Now either this is a most incredible coincidence, or Hemming is wrong to claim there was an attempt to imprison her. Now, I don’t want to call an MP a liar (not that I can prove he actually has willfully misled the public) but he’s certainly been reckless with material facts. Either he was being disingenuous or simply didn’t bother to find out the truth.

@ Ian Josephs
The reason I disagree with you can be neatly summed up in your concept of the Article 8 right to family life. That right doesn’t attach to a notional family (whatever the legal definition of a family would actually be) but to individual people, including children.

The parent that has just had his/her child removed has Art. 8 rights to their family, sure. But the child taken into care has Art. 8 rights to maintain their privacy, independent of their parent. Naturally the parent assumes it is in the best interests of the child to break confidentiality and further their attempts to protest. But no man may be a judge in his own cause.

“The family” cannot and does not hold rights. And the individual rights of the child and the parent must be weighed. The child is entitled to invoke its rights against the parent(s).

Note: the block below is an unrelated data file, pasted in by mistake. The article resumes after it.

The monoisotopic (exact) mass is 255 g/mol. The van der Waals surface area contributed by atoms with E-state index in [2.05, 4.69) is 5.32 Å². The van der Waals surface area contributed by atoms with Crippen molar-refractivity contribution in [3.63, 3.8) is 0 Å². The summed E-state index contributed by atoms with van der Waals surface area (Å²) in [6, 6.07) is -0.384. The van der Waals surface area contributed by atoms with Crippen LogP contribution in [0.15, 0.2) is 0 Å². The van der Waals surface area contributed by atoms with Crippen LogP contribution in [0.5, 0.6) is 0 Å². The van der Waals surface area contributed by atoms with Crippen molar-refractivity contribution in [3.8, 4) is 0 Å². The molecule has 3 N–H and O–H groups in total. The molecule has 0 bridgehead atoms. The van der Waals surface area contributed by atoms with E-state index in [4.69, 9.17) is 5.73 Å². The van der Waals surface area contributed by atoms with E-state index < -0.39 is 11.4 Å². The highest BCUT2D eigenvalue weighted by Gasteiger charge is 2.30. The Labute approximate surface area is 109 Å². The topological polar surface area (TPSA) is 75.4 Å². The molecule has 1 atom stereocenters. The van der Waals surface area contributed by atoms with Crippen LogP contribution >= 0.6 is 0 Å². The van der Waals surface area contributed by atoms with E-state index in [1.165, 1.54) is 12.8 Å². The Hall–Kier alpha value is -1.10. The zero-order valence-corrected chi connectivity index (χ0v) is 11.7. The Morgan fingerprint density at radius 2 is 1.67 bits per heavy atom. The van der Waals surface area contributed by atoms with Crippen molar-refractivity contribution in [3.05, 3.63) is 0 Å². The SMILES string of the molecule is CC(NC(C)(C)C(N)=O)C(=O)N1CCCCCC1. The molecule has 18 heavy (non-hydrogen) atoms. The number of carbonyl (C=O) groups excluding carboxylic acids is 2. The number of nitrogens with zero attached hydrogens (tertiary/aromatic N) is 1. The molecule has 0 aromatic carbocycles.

Finally, you assert emotional abuse is trivial. Sadly, qualified medical professionals appear to disagree with you.

67 Anonymous May 3, 2011 at 15:29

You say “But the child taken into care has Art. 8 rights to maintain their privacy, independent of their parent” Do you really believe a baby’s “right to privacy” is sufficient reason to gag a mother who believes the baby should never have been removed at all?
May I remind you also of the following:-

The Human Rights Act also has a specific provision which seeks to bolster the freedom of expression side of that balance. Section 12 provides

The court must have particular regard to the importance of the Convention right to freedom of expression and, where the proceedings relate to material which the respondent claims, or which appears to the court, to be journalistic, literary or artistic material (or to conduct connected with such material), to

(a)the extent to which (i) the material has, or is about to, become available to the public; or (ii) it is, or would be, in the public interest for the material to be published; (b)any relevant privacy code

A mother losing her baby to a “prediction by an expert” that there was a mere risk of future emotional abuse is surely journalistic material of public interest and hardly likely to damage a baby who can neither talk nor read .This child might however be badly damaged later when the judge allows photos of the now easily recognisable toddler to appear in magazines for adopters to select children along with their pet cat !
Judges are trained to look at the intention of legislators before interpreting the laws they have passed.In this case there seems little doubt their intention with regard to privacy was to prevent unwarranted intrusion by the State,not to gag any member of the family wishing to protest against such intrusion !